Invest in anti-phishing technology that can accurately detect BEC and account takeover attacks. Seek solutions for BEC protection that use AI to create a baseline for and detect communication patterns and conversation-style anomalies. For account takeover attacks, seek solutions that use computer vision when reviewing suspect URLs.
As a Gartner Cool Vendor in Cloud Office Security, the Armorblox platform aligns strongly with the tenets laid out above in our view. Armorblox analyzes 1000s of signals across identity, behavior, and language to stop BEC, account takeover, and other targeted email attacks that get past traditional security controls.
As we onboard customers, Armorblox ML models create historical baselines the past 6 months of customer emails to provide context-aware threat detection. These models are continuously updated after learning across three tiers. A global model is trained on attacks detected across organizations, an organization-specific model is custom-built for every Armorblox customer, and a user-specific model identifies patterns and anomalies for each individual user. This learning-focused approach ensures protection against both global, industry-agnostic attacks and attacks that include organizational or user context.
The Need for M-SOAR
On post-delivery protection, Gartner says:
Organizations should evaluate vendors that have added detection and response capabilities to address threats that were not initially caught and were allowed to land in a user’s inbox. Using API integrations with cloud email systems (such as Office 365) or plug-ins for email clients (such as Outlook), these vendors can attempt to “claw back” a malicious message by removing it from the user’s inbox after initial delivery.
Phishing response has been a continuing challenge for security teams as they deal with high alert volumes, scores of false positives, and highly manual response actions. Armorblox addresses this by automatically analyzing and remediating the vast majority of emails reported to company phishing mailboxes. For threats that need manual review and response, Armorblox automatically creates policies that block identical and similar future threats to ensure that security teams only review threats that merit their attention.
The Danger of Data Loss
On data protection within email security, Gartner says:
Accidental data loss due to human error is one of the most common causes of data breach, often simply due to misdirected email. According to analysis of data from the U.K.’s Information Commissioner’s Office (ICO) by CybSafe, 90% of data breaches were caused due to human error.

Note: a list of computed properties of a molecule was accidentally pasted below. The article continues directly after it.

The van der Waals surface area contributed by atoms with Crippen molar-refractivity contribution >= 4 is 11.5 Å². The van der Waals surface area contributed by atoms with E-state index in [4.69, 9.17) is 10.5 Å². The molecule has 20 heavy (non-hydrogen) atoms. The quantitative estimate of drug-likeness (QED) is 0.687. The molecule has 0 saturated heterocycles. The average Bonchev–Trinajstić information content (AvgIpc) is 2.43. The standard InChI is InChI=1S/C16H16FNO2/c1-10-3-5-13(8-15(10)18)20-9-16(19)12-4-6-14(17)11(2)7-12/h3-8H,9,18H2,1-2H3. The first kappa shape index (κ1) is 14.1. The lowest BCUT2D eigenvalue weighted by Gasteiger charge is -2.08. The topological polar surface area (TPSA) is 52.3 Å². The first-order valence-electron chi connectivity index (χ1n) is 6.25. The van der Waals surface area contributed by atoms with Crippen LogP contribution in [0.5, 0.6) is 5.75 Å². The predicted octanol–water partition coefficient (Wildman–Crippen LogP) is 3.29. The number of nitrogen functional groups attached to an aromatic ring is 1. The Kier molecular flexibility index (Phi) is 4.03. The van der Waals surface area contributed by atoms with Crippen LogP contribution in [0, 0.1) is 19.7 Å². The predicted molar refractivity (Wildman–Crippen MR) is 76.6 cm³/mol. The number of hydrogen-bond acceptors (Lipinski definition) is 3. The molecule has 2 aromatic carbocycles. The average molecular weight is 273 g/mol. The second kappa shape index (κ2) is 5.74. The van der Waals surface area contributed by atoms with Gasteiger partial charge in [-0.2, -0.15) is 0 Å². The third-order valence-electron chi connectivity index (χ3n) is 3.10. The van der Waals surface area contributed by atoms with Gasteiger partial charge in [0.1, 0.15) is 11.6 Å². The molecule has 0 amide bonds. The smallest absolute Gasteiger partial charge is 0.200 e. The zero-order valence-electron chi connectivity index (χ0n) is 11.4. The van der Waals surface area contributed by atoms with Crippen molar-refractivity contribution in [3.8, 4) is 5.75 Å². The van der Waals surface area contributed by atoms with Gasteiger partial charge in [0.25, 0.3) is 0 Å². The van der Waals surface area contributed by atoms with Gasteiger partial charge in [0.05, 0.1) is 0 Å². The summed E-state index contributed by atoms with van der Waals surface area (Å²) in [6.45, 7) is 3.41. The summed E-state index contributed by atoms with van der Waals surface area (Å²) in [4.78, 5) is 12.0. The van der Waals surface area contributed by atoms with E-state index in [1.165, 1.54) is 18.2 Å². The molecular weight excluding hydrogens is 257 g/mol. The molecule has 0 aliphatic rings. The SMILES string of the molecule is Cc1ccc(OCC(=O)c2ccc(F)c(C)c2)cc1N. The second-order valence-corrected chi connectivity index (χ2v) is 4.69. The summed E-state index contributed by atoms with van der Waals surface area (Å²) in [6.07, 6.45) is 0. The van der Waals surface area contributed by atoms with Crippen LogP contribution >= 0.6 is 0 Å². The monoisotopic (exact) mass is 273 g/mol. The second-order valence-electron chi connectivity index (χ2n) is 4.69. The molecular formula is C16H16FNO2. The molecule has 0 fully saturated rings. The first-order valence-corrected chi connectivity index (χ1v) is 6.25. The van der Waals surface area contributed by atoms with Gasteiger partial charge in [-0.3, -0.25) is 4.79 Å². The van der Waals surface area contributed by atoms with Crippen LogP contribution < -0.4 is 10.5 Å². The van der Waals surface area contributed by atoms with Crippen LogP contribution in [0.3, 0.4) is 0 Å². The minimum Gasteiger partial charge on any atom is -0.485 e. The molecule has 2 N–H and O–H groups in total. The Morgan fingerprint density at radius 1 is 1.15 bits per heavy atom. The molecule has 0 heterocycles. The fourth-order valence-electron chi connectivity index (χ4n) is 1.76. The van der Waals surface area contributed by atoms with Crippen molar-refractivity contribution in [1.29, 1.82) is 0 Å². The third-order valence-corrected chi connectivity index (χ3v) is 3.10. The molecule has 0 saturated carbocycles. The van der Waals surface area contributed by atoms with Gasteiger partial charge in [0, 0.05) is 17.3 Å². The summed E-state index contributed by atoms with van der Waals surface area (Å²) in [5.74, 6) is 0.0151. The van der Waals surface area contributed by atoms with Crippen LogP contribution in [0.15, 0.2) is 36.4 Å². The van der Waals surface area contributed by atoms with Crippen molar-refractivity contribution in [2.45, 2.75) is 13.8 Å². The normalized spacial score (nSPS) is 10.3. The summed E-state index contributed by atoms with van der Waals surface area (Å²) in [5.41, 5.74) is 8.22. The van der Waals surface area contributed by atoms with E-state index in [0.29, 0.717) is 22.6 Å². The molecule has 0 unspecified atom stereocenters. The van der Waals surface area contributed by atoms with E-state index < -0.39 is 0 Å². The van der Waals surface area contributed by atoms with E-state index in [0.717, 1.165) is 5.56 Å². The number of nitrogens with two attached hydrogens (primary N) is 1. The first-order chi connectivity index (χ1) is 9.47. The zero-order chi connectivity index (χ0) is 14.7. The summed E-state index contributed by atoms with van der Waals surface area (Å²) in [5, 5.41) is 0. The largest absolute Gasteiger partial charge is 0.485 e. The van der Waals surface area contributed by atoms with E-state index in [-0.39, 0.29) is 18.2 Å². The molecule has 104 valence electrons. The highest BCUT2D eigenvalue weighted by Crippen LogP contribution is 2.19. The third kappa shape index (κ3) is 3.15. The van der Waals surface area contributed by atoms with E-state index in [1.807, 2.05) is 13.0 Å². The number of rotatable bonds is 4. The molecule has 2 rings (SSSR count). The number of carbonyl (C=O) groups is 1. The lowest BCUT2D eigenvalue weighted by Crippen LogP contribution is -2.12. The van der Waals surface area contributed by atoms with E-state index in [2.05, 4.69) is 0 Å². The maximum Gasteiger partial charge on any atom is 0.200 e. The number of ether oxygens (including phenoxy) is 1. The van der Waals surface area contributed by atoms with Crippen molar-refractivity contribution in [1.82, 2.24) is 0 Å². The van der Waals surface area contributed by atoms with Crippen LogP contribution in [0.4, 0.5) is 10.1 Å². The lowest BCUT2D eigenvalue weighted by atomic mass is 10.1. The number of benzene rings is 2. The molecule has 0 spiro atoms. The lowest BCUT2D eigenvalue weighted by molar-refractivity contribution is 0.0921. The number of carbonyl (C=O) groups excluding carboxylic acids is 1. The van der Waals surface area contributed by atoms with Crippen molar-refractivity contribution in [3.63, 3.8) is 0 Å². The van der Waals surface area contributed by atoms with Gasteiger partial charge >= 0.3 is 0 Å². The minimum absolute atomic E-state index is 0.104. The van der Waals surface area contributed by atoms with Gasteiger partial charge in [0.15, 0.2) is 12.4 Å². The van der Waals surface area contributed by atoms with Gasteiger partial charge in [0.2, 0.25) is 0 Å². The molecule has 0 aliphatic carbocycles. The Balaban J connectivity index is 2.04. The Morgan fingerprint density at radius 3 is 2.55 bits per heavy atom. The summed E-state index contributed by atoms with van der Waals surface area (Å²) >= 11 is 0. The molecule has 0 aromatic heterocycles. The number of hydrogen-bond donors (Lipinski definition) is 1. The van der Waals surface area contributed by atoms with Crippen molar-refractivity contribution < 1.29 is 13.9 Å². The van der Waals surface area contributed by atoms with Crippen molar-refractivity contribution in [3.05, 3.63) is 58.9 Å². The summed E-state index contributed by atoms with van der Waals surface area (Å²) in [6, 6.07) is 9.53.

We believe people are the new perimeter - a perimeter that lacks protection at the moment. The interconnected and digital nature of today’s communications make both account compromise and human error inevitable. The 2020 Cost of Data Breach Report cites that 80% of all data breaches involved customer PII, throwing the challenge into sharp and quantifiable relief.
Armorblox uses natural language understanding (NLU) to analyze data differently from legacy solutions, enabling organizations to monitor and control the sharing of sensitive and confidential data with unauthorized recipients. And we recognize this is a problem surpassing just email, with accidental data loss now growing on messaging and file-sharing platforms. Armorblox integrates with Slack and Box to provide customers visibility into sensitive data loss on and across cloud office applications.
We think the market guide portrays email security in a state of transformation driven by cloud email adoption and growing BEC attacks. Organizations should refer to the guide while evaluating today’s email security threats, auditing their native security capabilities, and selecting appropriate third-party security controls.
 Gartner, Market Guide for Email Security, 8 September 2020, Mark Harris, Peter Firstbrook, Ravisha Chugh
Gartner does not endorse any vendor, product or service depicted in its research publications and does not advise technology users to select only those vendors with the highest ratings or other designation. Gartner research publications consist of the opinions of Gartner’s research organization and should not be construed as statements of fact. Gartner disclaims all warranties, expressed or implied, with respect to this research, including any warranties of merchantability or fitness for a particular purpose.